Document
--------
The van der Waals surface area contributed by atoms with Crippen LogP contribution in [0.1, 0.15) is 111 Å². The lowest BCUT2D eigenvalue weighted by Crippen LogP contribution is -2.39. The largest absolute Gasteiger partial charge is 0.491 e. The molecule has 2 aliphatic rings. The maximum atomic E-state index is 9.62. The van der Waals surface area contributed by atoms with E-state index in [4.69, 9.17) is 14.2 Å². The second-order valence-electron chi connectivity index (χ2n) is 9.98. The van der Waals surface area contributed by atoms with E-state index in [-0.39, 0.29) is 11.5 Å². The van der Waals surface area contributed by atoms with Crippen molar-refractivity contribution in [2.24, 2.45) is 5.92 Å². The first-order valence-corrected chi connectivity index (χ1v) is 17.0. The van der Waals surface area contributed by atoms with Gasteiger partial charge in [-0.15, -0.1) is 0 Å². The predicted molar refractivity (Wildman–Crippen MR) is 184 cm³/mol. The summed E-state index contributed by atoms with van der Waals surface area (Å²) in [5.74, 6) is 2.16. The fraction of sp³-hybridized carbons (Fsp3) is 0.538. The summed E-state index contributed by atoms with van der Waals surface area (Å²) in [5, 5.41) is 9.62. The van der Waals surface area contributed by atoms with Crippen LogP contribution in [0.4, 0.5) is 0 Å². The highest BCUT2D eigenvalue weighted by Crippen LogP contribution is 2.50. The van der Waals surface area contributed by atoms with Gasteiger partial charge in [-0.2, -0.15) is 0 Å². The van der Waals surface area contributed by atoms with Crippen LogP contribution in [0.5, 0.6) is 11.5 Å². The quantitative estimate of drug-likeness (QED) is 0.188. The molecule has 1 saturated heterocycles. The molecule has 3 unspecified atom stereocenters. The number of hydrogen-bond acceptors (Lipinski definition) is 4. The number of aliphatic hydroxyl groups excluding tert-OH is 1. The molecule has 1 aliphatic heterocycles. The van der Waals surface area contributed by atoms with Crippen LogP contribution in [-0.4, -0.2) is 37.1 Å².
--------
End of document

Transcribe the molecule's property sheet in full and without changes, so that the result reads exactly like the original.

The van der Waals surface area contributed by atoms with Crippen LogP contribution in [0.1, 0.15) is 111 Å². The lowest BCUT2D eigenvalue weighted by Crippen LogP contribution is -2.39. The largest absolute Gasteiger partial charge is 0.491 e. The molecule has 2 aliphatic rings. The maximum atomic E-state index is 9.62. The van der Waals surface area contributed by atoms with E-state index in [4.69, 9.17) is 14.2 Å². The second-order valence-electron chi connectivity index (χ2n) is 9.98. The van der Waals surface area contributed by atoms with E-state index in [-0.39, 0.29) is 11.5 Å². The van der Waals surface area contributed by atoms with Crippen molar-refractivity contribution in [2.24, 2.45) is 5.92 Å². The first-order valence-corrected chi connectivity index (χ1v) is 17.0. The van der Waals surface area contributed by atoms with Gasteiger partial charge in [-0.15, -0.1) is 0 Å². The predicted molar refractivity (Wildman–Crippen MR) is 184 cm³/mol. The summed E-state index contributed by atoms with van der Waals surface area (Å²) in [5.74, 6) is 2.16. The fraction of sp³-hybridized carbons (Fsp3) is 0.538. The summed E-state index contributed by atoms with van der Waals surface area (Å²) in [5, 5.41) is 9.62. The van der Waals surface area contributed by atoms with Crippen LogP contribution in [0.4, 0.5) is 0 Å². The highest BCUT2D eigenvalue weighted by Crippen LogP contribution is 2.50. The van der Waals surface area contributed by atoms with Gasteiger partial charge in [-0.2, -0.15) is 0 Å². The van der Waals surface area contributed by atoms with Crippen LogP contribution in [0.5, 0.6) is 11.5 Å². The quantitative estimate of drug-likeness (QED) is 0.188. The molecule has 1 saturated heterocycles. The molecule has 3 unspecified atom stereocenters. The number of hydrogen-bond acceptors (Lipinski definition) is 4. The number of aliphatic hydroxyl groups excluding tert-OH is 1. The molecule has 1 aliphatic heterocycles. The van der Waals surface area contributed by atoms with Crippen LogP contribution in [-0.4, -0.2) is 37.1 Å².